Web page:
It’s become a catch-phrase, a famous album title and the ditty used in Cilla Black’s Blind Date show that my children loved (me?) to watch in the late 80s/early 90s! But for me the phrase is forever linked with my plastic surgeon.
Jim Evans was an old-school Consultant trained by Harold Gillies, the father of plastic surgery, during the Second World War. Mr Evans, as everyone very formally spoke of him, would, you might have expected, have had and explicated very clear plans for his patients’ reconstructive surgery – after burns in my case, acquired in an accident in 1970, aged 18. “This is what I am going to do next” he might have said – and I might have fallen into line.
But his was a much more gentle – and in today’s terms, patient-led – approach, at least it was with me. He would lay out the pros and cons of all the options – especially the aesthetic limits of what he could do. He’d even consider some of the crazy ideas I came up with – like raising a huge pedicle tube on my back to replace my severely burned chin, an idea he initially thought far too risky but came to see might work. And then, in a self-deprecating way, he’d step aside with “The choice is yours”…
And I would then have to weigh up in my mind (not his) what each option would involved for me – the impact on my face (would anything really make much difference?), my life, my self-esteem and confidence, my chance of getting work or getting love – and many other things too, of course – pain, discomfort, hospitalisation, needles, loss of education etc etc. I decided to have many operations but eventually, my choice was to say No – and walk away to try to become a citizen and not a patient any more.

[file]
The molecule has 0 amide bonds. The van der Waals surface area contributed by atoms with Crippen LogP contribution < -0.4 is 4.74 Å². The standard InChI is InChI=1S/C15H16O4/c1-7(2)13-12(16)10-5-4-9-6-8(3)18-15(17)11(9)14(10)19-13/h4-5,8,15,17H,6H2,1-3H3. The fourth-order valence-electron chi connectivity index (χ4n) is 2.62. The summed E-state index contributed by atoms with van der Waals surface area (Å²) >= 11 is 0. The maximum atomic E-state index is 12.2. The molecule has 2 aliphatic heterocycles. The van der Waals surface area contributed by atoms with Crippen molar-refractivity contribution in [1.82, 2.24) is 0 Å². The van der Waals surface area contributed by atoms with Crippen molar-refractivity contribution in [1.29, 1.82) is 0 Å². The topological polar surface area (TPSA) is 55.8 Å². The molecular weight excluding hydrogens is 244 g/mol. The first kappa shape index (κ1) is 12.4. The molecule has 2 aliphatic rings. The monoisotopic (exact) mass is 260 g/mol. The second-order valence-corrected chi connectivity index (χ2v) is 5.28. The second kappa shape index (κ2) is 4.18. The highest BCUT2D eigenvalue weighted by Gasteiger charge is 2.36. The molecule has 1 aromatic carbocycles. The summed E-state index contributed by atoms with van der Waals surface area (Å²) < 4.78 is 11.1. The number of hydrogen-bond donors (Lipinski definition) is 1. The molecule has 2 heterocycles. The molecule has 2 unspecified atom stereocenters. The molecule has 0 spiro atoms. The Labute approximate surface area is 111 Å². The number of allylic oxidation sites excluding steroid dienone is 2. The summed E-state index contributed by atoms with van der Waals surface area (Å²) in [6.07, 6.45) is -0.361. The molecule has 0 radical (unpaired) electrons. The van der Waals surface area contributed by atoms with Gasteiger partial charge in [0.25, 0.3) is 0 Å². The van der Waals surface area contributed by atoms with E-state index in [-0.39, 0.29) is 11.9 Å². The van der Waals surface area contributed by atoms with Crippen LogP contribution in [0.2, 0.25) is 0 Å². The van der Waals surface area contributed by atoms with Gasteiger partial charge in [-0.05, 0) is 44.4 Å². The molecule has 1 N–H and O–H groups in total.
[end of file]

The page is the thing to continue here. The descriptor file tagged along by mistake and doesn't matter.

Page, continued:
Tonight Channel 4’s Beauty and the Beast: the Ugly Face of Prejudice episode brings together two women one of whom cannot believe that the other would not put herself through more surgery to change her looks – probably a lot more. She cannot accept that someone could possibly feel happy with the way they look ‘if you look like that’.
It gets to the root of two dimensions of our prevailing beliefs about face values: first, that plastic and cosmetic surgery (two different things incidentally) can create the beautiful, untarnished looks that are the passport to happiness; and second, that someone without those looks cannot possibly live a meaningful life, happy in her own skin. It is as if the culture is saying “NO, the choice is ours” – which denies people their right to choose and imposes unwarranted pressure on anyone who looks unusual.
Incidentally, my position is that I am entirely happy for people to have cosmetic surgery as long as they have been fully informed of its risks and benefits – and all the alternative routes to happiness too!!